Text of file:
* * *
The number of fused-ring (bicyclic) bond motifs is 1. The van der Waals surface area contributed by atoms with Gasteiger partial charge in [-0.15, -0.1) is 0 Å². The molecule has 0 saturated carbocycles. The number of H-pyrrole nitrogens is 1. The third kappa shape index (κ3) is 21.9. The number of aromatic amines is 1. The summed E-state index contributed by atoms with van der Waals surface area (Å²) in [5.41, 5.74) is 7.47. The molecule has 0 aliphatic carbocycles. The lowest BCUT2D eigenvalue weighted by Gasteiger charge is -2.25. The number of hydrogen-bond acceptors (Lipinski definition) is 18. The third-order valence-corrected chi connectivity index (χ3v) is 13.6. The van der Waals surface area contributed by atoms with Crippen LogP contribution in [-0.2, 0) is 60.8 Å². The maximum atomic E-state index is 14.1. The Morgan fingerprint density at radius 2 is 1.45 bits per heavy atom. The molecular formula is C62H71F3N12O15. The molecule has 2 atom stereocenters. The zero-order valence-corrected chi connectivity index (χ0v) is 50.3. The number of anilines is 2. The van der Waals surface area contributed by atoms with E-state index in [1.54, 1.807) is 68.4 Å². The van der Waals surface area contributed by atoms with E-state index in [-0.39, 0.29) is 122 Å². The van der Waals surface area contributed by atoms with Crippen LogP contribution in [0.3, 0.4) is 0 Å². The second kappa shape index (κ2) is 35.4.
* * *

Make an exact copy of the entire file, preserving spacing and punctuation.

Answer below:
The number of fused-ring (bicyclic) bond motifs is 1. The van der Waals surface area contributed by atoms with Gasteiger partial charge in [-0.15, -0.1) is 0 Å². The molecule has 0 saturated carbocycles. The number of H-pyrrole nitrogens is 1. The third kappa shape index (κ3) is 21.9. The number of aromatic amines is 1. The summed E-state index contributed by atoms with van der Waals surface area (Å²) in [5.41, 5.74) is 7.47. The molecule has 0 aliphatic carbocycles. The lowest BCUT2D eigenvalue weighted by Gasteiger charge is -2.25. The number of hydrogen-bond acceptors (Lipinski definition) is 18. The third-order valence-corrected chi connectivity index (χ3v) is 13.6. The van der Waals surface area contributed by atoms with Crippen LogP contribution in [-0.2, 0) is 60.8 Å². The maximum atomic E-state index is 14.1. The Morgan fingerprint density at radius 2 is 1.45 bits per heavy atom. The molecular formula is C62H71F3N12O15. The molecule has 2 atom stereocenters. The zero-order valence-corrected chi connectivity index (χ0v) is 50.3. The number of anilines is 2. The van der Waals surface area contributed by atoms with E-state index in [1.54, 1.807) is 68.4 Å². The van der Waals surface area contributed by atoms with E-state index in [-0.39, 0.29) is 122 Å². The van der Waals surface area contributed by atoms with Crippen LogP contribution in [0.3, 0.4) is 0 Å². The second kappa shape index (κ2) is 35.4.